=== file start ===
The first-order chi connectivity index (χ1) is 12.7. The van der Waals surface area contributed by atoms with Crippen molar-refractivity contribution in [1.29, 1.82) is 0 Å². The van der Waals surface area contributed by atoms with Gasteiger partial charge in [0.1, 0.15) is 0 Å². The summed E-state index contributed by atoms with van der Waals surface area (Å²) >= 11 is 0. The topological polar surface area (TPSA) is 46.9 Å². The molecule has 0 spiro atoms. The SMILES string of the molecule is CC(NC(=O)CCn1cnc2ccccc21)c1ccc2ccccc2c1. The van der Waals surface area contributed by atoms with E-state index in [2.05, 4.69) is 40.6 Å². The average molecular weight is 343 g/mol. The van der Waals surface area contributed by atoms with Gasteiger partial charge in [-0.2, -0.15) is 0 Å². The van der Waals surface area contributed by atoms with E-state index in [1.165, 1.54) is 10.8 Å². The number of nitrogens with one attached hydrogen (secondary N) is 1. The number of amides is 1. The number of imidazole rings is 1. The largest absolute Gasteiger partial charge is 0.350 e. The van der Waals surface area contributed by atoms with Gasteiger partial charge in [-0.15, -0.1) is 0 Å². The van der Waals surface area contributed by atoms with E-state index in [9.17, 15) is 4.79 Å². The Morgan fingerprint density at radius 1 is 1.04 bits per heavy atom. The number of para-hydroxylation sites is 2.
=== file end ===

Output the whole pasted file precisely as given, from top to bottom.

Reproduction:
The first-order chi connectivity index (χ1) is 12.7. The van der Waals surface area contributed by atoms with Crippen molar-refractivity contribution in [1.29, 1.82) is 0 Å². The van der Waals surface area contributed by atoms with Gasteiger partial charge in [0.1, 0.15) is 0 Å². The summed E-state index contributed by atoms with van der Waals surface area (Å²) >= 11 is 0. The topological polar surface area (TPSA) is 46.9 Å². The molecule has 0 spiro atoms. The SMILES string of the molecule is CC(NC(=O)CCn1cnc2ccccc21)c1ccc2ccccc2c1. The van der Waals surface area contributed by atoms with E-state index in [2.05, 4.69) is 40.6 Å². The average molecular weight is 343 g/mol. The van der Waals surface area contributed by atoms with Gasteiger partial charge in [-0.2, -0.15) is 0 Å². The van der Waals surface area contributed by atoms with E-state index in [1.165, 1.54) is 10.8 Å². The number of nitrogens with one attached hydrogen (secondary N) is 1. The number of amides is 1. The number of imidazole rings is 1. The largest absolute Gasteiger partial charge is 0.350 e. The van der Waals surface area contributed by atoms with Gasteiger partial charge in [-0.15, -0.1) is 0 Å². The van der Waals surface area contributed by atoms with E-state index in [9.17, 15) is 4.79 Å². The Morgan fingerprint density at radius 1 is 1.04 bits per heavy atom. The number of para-hydroxylation sites is 2.